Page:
What this does is make the initial adventures feel like they have much weight to it because it’s more about bringing together the characters themselves before moving into more settings and places to go to understand the bigger picture. This is even more so with this release because it’s not the full season but rather just the first half of it, taking us through seven episodes. What we do get is pretty nicely done with some fun adventures as we see what the lands are like, which is fairly standard human oriented fantasy material without much in the way of other races, but also some fun mechanical elements with the airships that gives it a little something more to work with in getting around. And, naturally, there’s a bit with what Lyria’s able to do that feeds into the mission, such as wanting to find Tiamat since that may have answers for her while the Empire searches for them.

In Summary:
Granblue Fantasy does all the setup and foundation work with this set and that’s fairly enjoyable overall. While there are some of the usual tropes associated with fantasy that frustrate me to be sure, what we get here is the start of a solid journey with some interesting locations, decent characters, and potential for some good payoff in the back half of it. With a second season announced as well there’s definitely more to look forward to and I’m curious to see if the can capitalize on this world in anime form. Aniplex’s release is solid throughout with a good package (even if I prefer heavy chipboard boxes) with a soundtrack included and a great book. Fans of the show should be pretty pleased by the end result here.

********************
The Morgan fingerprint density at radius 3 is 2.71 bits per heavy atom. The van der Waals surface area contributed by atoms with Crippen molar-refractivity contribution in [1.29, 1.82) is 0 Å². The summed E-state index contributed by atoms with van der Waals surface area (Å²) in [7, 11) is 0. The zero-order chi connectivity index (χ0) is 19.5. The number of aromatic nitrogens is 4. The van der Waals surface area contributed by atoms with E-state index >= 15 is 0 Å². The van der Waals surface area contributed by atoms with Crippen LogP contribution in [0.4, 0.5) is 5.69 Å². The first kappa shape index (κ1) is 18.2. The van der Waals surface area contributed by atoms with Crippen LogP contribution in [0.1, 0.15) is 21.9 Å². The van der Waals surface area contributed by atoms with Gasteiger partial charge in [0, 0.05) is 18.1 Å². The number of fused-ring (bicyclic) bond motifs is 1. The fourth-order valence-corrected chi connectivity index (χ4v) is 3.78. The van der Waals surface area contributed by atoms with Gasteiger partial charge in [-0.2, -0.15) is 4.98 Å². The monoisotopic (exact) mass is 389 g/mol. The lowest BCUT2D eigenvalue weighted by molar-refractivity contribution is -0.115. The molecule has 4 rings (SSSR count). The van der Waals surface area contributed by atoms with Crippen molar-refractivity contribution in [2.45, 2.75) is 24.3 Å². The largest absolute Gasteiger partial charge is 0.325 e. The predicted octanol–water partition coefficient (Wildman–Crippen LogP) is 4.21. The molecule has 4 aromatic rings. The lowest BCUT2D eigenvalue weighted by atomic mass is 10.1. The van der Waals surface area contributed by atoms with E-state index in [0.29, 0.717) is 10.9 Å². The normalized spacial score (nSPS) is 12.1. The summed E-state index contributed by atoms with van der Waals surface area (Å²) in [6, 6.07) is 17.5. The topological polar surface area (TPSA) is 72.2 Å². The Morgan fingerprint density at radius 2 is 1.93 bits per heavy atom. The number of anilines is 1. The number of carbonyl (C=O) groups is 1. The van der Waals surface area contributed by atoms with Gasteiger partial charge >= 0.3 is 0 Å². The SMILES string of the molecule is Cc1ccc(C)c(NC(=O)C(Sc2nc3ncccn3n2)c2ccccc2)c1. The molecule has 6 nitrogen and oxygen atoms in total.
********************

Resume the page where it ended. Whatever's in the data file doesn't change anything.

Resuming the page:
Features:
Japanese 2.0 PCM Language, English 2.0 PCM Language, English Subtitles, Clean Opening, Clean Closing, Deluxe Booklet, Original Soundtrack 01, and Exclusive Illustration Cards.

Content Grade: B
Audio Grade: A-
Video Grade: A
Packaging Grade: A-
Menu Grade: B
Extras Grade: B-

Released By: Aniplex USA
Release Date: May 29th, 2018
MSRP: $99.98
Running Time: 165 Minutes
Video Encoding: 1080p AVC
Aspect Ratio: 1.78:1 Widescreen

Review Equipment:
Sony KDL70R550A 70″ LED 1080P HDTV, Sony PlayStation3 Blu-ray player via HDMI set to 1080p, Onkyo TX-SR605 Receiver and Panasonic SB-TP20S Multi-Channel Speaker System With 100-Watt Subwoofer.